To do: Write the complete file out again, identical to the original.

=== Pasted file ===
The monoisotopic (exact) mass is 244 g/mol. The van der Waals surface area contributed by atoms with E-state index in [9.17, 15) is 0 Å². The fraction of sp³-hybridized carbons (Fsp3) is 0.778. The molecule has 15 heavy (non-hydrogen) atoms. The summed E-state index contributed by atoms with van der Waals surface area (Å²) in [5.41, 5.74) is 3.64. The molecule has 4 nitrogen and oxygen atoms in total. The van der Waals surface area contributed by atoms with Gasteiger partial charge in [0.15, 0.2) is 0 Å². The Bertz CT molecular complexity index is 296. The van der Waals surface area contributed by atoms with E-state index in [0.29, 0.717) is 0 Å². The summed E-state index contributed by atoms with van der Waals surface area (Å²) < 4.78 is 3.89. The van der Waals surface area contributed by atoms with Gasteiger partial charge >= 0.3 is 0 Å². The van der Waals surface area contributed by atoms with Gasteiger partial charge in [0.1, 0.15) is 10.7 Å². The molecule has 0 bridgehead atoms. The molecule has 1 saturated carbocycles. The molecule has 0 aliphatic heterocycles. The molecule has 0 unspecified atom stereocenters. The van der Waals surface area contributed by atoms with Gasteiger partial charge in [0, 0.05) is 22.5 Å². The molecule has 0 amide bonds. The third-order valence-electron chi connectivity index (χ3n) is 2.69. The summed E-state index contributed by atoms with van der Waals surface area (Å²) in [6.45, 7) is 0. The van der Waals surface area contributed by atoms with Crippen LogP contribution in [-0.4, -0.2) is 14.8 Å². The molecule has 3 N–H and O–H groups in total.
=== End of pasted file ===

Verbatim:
The monoisotopic (exact) mass is 244 g/mol. The van der Waals surface area contributed by atoms with E-state index in [9.17, 15) is 0 Å². The fraction of sp³-hybridized carbons (Fsp3) is 0.778. The molecule has 15 heavy (non-hydrogen) atoms. The summed E-state index contributed by atoms with van der Waals surface area (Å²) in [5.41, 5.74) is 3.64. The molecule has 4 nitrogen and oxygen atoms in total. The van der Waals surface area contributed by atoms with Gasteiger partial charge in [0.15, 0.2) is 0 Å². The Bertz CT molecular complexity index is 296. The van der Waals surface area contributed by atoms with E-state index in [0.29, 0.717) is 0 Å². The summed E-state index contributed by atoms with van der Waals surface area (Å²) < 4.78 is 3.89. The van der Waals surface area contributed by atoms with Gasteiger partial charge >= 0.3 is 0 Å². The van der Waals surface area contributed by atoms with Gasteiger partial charge in [0.1, 0.15) is 10.7 Å². The molecule has 0 bridgehead atoms. The molecule has 1 saturated carbocycles. The molecule has 0 aliphatic heterocycles. The molecule has 0 unspecified atom stereocenters. The van der Waals surface area contributed by atoms with Gasteiger partial charge in [0, 0.05) is 22.5 Å². The molecule has 0 amide bonds. The third-order valence-electron chi connectivity index (χ3n) is 2.69. The summed E-state index contributed by atoms with van der Waals surface area (Å²) in [6.45, 7) is 0. The van der Waals surface area contributed by atoms with Crippen LogP contribution in [-0.4, -0.2) is 14.8 Å². The molecule has 3 N–H and O–H groups in total.